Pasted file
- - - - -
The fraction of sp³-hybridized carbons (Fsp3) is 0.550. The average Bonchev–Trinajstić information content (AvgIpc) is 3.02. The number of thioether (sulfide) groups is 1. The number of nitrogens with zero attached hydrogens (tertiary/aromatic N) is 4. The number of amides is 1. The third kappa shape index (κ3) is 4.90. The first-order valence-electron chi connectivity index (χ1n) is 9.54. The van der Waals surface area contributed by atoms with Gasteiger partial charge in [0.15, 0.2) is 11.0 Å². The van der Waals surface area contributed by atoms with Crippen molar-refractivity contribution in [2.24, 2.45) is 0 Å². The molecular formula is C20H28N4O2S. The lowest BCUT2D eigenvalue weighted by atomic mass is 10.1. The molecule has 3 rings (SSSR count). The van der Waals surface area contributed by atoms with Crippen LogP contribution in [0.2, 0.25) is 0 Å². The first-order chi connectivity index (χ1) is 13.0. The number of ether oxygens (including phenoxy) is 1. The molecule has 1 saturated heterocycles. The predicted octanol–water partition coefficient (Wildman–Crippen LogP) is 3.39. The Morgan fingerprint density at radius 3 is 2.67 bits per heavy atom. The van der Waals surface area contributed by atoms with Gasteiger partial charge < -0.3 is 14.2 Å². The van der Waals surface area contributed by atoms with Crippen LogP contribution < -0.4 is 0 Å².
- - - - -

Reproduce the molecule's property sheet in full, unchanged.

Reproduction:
The fraction of sp³-hybridized carbons (Fsp3) is 0.550. The average Bonchev–Trinajstić information content (AvgIpc) is 3.02. The number of thioether (sulfide) groups is 1. The number of nitrogens with zero attached hydrogens (tertiary/aromatic N) is 4. The number of amides is 1. The third kappa shape index (κ3) is 4.90. The first-order valence-electron chi connectivity index (χ1n) is 9.54. The van der Waals surface area contributed by atoms with Gasteiger partial charge in [0.15, 0.2) is 11.0 Å². The van der Waals surface area contributed by atoms with Crippen molar-refractivity contribution in [2.24, 2.45) is 0 Å². The molecular formula is C20H28N4O2S. The lowest BCUT2D eigenvalue weighted by atomic mass is 10.1. The molecule has 3 rings (SSSR count). The van der Waals surface area contributed by atoms with Crippen LogP contribution in [0.2, 0.25) is 0 Å². The first-order chi connectivity index (χ1) is 13.0. The number of ether oxygens (including phenoxy) is 1. The molecule has 1 saturated heterocycles. The predicted octanol–water partition coefficient (Wildman–Crippen LogP) is 3.39. The Morgan fingerprint density at radius 3 is 2.67 bits per heavy atom. The van der Waals surface area contributed by atoms with Gasteiger partial charge < -0.3 is 14.2 Å². The van der Waals surface area contributed by atoms with Crippen LogP contribution < -0.4 is 0 Å².